News: One Way Climate Change May Cut Animal Lives Short — Messing with Gut Microbes

One Way Climate Change May Cut Animal Lives Short — Messing with Gut Microbes

As headlines focus on melting glaciers and rising water levels caused by global warming, climate change is quietly taking its toll on the nearly invisible occupants of this planet, the microbes.

In a study published in the journal Nature Ecology and Evolution, researchers from the University of Exeter and the University of Toulouse wrote that "climate change is now considered to be the greatest threat to biodiversity and ecological networks, but its impacts on the bacterial communities associated with plants and animals remain largely unknown."

To look more closely at the relationship between a warming climate and gut microbes, scientists chose the common lizard — a widely-distributed Eurasian lizard, Zootoca vivipara — to investigate the impact of environmental warming on ectotherms.

Ectotherms are cold-blooded animals like snakes, lizards, amphibians, and fish that depend on their environment to maintain their body temperature. Strictly speaking, these animals do not have "cold-blood," but use activity to keep a constant temperature. Turtles, lizards, and snakes all bask in the sun to moderate their core temperature.

Because their metabolic processes depend on the environment, climate change can have real impacts on these animals. To study what might happen as temperatures rise, the research term developed an experiment that divided 241 adult lizards and 365 juvenile lizards caught in the Cevennes mountains of France.

Cevennes National Park, France. Image by Marek Ślusarczyk/Wikimedia Commons

In captivity, the lizards were mixed and released into nine different semi-natural enclosures representing three climate ranges including present climate, intermediate, and warm climate (an increase of 2 to 3 degrees Celcius). The intermediate habitat offered a look at how microbes in lizards might transition into a warmer environment.

For one year, the lizards lived and adapted to these conditions. After that time, scientists took microbial samples from the lizards that survived — 92 adults and 73 yearlings. Samples were taken from the vent of the lizards, which offers a good representation of the microbes in the hind parts of the animals. Researchers used DNA sequencing and molecular and statistical analysis to come to their results.

While it may seem a stretch to be looking at bacteria from the backends of lizards to make findings of environmental consequence — that is just what these researchers did.

[O]ne of the most intricate symbiotic relationships is probably that between animal hosts and the bacterial community inhabiting their guts.

— Elvire Bestion et al. (via Nature Ecology and Evolution)

The microbes that reside within and on our bodies are our closest neighbors. Understanding how the environment impacts the microbial community of an animal of any kind could have a "canary in the coal mine" message for humans. Here are the findings from the study:

  • Warmer climates had a "strong negative effect" on the "bacterial richness" of individual lizard gut communities. Complete communities of beneficial bacteria were not wiped out, but their numbers declined by 34 percent.
  • Different bacterial families fared better in different climatic settings. Proteobacteria were more abundant in warmer climates while Bacteroidetes and Firmicutes were higher in number in the present climate. These bacterial families are all microbe communities in the human gut. In humans, Proteobacteria include many pathogens including E. coli, Salmonella, Heliobacter, Vibrio, and other less savory characters that do significant harm outside of the gut environment.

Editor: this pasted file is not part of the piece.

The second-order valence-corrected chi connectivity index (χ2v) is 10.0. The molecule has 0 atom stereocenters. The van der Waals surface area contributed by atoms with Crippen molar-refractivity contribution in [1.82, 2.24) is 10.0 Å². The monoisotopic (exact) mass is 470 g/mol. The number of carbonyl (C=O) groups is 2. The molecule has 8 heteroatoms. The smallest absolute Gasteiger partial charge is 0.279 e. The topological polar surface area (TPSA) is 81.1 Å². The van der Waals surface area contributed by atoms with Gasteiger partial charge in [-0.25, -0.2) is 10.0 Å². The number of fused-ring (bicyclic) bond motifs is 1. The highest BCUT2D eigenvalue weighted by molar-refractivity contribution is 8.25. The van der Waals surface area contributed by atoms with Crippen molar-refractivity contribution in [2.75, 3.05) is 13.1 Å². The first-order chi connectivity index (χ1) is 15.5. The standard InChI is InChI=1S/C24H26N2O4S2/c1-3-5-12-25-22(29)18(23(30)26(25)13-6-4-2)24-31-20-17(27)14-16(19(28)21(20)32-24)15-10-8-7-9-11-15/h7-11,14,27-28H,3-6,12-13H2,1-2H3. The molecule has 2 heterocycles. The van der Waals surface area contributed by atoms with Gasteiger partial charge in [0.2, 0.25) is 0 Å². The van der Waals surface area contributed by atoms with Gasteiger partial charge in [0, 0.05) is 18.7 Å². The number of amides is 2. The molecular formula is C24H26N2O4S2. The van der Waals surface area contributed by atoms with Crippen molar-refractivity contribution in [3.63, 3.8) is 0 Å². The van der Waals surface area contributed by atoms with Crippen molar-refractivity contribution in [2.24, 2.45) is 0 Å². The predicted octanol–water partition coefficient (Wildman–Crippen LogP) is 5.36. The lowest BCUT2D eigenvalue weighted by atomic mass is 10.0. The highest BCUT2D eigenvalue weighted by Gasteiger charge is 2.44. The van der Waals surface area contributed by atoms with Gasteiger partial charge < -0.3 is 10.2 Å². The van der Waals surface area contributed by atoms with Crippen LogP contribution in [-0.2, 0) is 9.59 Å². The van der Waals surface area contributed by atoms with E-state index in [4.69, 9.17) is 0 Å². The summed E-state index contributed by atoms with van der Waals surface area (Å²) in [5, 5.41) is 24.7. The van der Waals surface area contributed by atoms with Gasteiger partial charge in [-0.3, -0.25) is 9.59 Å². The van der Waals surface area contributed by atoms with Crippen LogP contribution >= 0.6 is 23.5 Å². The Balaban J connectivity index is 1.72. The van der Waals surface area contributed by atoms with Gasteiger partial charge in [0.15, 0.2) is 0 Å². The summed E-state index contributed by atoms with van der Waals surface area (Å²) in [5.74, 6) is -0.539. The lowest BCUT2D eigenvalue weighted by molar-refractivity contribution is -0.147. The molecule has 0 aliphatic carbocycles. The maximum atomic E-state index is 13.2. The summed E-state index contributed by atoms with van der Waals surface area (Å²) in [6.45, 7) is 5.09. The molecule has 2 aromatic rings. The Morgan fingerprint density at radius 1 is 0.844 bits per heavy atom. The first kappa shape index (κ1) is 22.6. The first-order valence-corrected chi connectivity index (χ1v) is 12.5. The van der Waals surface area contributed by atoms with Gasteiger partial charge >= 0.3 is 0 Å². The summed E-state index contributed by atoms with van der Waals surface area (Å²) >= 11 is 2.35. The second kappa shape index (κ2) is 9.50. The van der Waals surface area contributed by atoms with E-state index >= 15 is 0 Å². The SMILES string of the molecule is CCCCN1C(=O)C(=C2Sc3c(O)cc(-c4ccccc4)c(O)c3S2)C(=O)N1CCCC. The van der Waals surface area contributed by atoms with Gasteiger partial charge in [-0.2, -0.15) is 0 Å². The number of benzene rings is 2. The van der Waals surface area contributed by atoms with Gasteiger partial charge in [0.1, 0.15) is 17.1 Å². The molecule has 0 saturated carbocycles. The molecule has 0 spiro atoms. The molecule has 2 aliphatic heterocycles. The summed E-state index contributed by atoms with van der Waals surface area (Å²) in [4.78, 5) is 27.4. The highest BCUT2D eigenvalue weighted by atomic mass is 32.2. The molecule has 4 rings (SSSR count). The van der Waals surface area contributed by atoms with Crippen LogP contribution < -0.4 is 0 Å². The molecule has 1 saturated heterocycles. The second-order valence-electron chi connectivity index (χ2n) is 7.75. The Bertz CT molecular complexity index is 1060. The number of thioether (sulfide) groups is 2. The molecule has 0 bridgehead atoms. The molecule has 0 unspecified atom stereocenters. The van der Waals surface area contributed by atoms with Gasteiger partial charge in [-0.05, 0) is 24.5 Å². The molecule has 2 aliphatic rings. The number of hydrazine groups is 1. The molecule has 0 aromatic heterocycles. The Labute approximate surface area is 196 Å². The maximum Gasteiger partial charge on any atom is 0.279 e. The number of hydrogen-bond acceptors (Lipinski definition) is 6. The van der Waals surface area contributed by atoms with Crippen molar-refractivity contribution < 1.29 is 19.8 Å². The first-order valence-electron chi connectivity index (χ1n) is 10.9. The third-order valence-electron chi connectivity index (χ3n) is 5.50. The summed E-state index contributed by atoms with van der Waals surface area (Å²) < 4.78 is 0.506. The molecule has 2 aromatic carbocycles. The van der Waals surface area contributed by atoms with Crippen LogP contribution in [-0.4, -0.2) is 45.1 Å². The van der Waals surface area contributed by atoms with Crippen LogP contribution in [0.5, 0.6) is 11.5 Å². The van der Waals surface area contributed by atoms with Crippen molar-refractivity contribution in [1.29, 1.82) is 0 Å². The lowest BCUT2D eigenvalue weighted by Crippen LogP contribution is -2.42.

• Overall, populations of types of Proteobacteria increased with the temperature, and numbers of different types of Firmicutes and Bacteroidetes decreased.
  • In observing the lizards in this experiment for an additional year, the lizards living in the "present" climate with greater bacterial richness correlated with an additional year of survival.

"[O]ur research shows that a relatively small rise in temperature can have a major impact on the gut bacteria in common lizards," said Elvire Bestion, at the University of Exeter, in a press release.

Noting the need for more research to confirm these ominous findings, the authors commented on the changes to the lizards throughout the experiment, noting in particular:

  • Greater microbial diversity in the gut is generally seen as beneficial. Loss of diversity and microbe community numbers due to climate warming could be detrimental.
  • The types of gut microbe families that declined were types that are important to reptiles. Associated with metabolism and cellular signaling, the loss of these bacteria is not a gain for the animal.
  • The research team could not say absolutely how these changes occur. For example, changes in the climate could result in shifts in the food supply, mating habits, different contexts for exposure to communities of bacteria, or climate-related damage that targets the lizard itself.

This research takes a step off the beaten path to examine the big changes that are happening to some of the smallest creatures around — microbes and lizards that they inhabit. Though the need for follow-up research is clear, this research adds to a growing body of knowledge about what could be in store for all of us as our planet continues to warm.

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Cover image via Tony Court/Flickr

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